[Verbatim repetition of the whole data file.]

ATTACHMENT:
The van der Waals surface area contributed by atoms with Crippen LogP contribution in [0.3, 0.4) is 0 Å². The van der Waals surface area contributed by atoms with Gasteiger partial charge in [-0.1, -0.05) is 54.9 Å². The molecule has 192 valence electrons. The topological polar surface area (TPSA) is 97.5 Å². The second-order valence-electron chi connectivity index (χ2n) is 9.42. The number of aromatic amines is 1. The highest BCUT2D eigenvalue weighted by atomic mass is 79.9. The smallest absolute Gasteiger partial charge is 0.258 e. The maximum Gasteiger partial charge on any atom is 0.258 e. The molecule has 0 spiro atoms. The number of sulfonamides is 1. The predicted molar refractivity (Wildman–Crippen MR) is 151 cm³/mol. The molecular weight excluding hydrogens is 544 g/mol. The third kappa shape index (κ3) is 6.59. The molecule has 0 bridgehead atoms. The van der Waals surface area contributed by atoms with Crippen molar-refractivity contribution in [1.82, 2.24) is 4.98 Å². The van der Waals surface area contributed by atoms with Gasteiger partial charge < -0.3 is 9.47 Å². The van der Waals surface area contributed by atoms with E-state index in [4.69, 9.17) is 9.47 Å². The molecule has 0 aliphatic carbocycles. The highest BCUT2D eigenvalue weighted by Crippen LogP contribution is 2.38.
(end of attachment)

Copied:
The van der Waals surface area contributed by atoms with Crippen LogP contribution in [0.3, 0.4) is 0 Å². The van der Waals surface area contributed by atoms with Gasteiger partial charge in [-0.1, -0.05) is 54.9 Å². The molecule has 192 valence electrons. The topological polar surface area (TPSA) is 97.5 Å². The second-order valence-electron chi connectivity index (χ2n) is 9.42. The number of aromatic amines is 1. The highest BCUT2D eigenvalue weighted by atomic mass is 79.9. The smallest absolute Gasteiger partial charge is 0.258 e. The maximum Gasteiger partial charge on any atom is 0.258 e. The molecule has 0 spiro atoms. The number of sulfonamides is 1. The predicted molar refractivity (Wildman–Crippen MR) is 151 cm³/mol. The molecular weight excluding hydrogens is 544 g/mol. The third kappa shape index (κ3) is 6.59. The molecule has 0 bridgehead atoms. The van der Waals surface area contributed by atoms with Crippen molar-refractivity contribution in [1.82, 2.24) is 4.98 Å². The van der Waals surface area contributed by atoms with Gasteiger partial charge < -0.3 is 9.47 Å². The van der Waals surface area contributed by atoms with E-state index in [4.69, 9.17) is 9.47 Å². The molecule has 0 aliphatic carbocycles. The highest BCUT2D eigenvalue weighted by Crippen LogP contribution is 2.38.